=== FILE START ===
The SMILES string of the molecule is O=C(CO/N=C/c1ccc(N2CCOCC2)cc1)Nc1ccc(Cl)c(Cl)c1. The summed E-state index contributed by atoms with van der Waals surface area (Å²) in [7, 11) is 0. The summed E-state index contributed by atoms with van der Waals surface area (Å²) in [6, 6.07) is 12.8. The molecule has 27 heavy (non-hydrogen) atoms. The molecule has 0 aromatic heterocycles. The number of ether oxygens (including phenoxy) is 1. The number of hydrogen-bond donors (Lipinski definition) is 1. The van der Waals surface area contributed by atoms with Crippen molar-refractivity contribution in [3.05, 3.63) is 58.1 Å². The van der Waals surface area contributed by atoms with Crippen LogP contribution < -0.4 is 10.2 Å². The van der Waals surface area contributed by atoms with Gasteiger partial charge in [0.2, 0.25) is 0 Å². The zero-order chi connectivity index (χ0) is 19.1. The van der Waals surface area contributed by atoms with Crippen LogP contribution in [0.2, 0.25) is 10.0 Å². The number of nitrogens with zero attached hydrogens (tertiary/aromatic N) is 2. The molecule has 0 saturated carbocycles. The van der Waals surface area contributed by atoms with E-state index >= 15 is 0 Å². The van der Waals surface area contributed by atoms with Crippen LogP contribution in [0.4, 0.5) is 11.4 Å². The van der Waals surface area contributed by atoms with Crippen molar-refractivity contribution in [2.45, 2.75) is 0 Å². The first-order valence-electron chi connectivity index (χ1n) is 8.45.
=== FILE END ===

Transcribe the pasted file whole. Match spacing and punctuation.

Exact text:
The SMILES string of the molecule is O=C(CO/N=C/c1ccc(N2CCOCC2)cc1)Nc1ccc(Cl)c(Cl)c1. The summed E-state index contributed by atoms with van der Waals surface area (Å²) in [7, 11) is 0. The summed E-state index contributed by atoms with van der Waals surface area (Å²) in [6, 6.07) is 12.8. The molecule has 27 heavy (non-hydrogen) atoms. The molecule has 0 aromatic heterocycles. The number of ether oxygens (including phenoxy) is 1. The number of hydrogen-bond donors (Lipinski definition) is 1. The van der Waals surface area contributed by atoms with Crippen molar-refractivity contribution in [3.05, 3.63) is 58.1 Å². The van der Waals surface area contributed by atoms with Crippen LogP contribution < -0.4 is 10.2 Å². The van der Waals surface area contributed by atoms with Gasteiger partial charge in [0.2, 0.25) is 0 Å². The zero-order chi connectivity index (χ0) is 19.1. The van der Waals surface area contributed by atoms with Crippen LogP contribution in [0.2, 0.25) is 10.0 Å². The number of nitrogens with zero attached hydrogens (tertiary/aromatic N) is 2. The molecule has 0 saturated carbocycles. The van der Waals surface area contributed by atoms with E-state index >= 15 is 0 Å². The van der Waals surface area contributed by atoms with Crippen LogP contribution in [0.4, 0.5) is 11.4 Å². The van der Waals surface area contributed by atoms with Crippen molar-refractivity contribution in [2.45, 2.75) is 0 Å². The first-order valence-electron chi connectivity index (χ1n) is 8.45.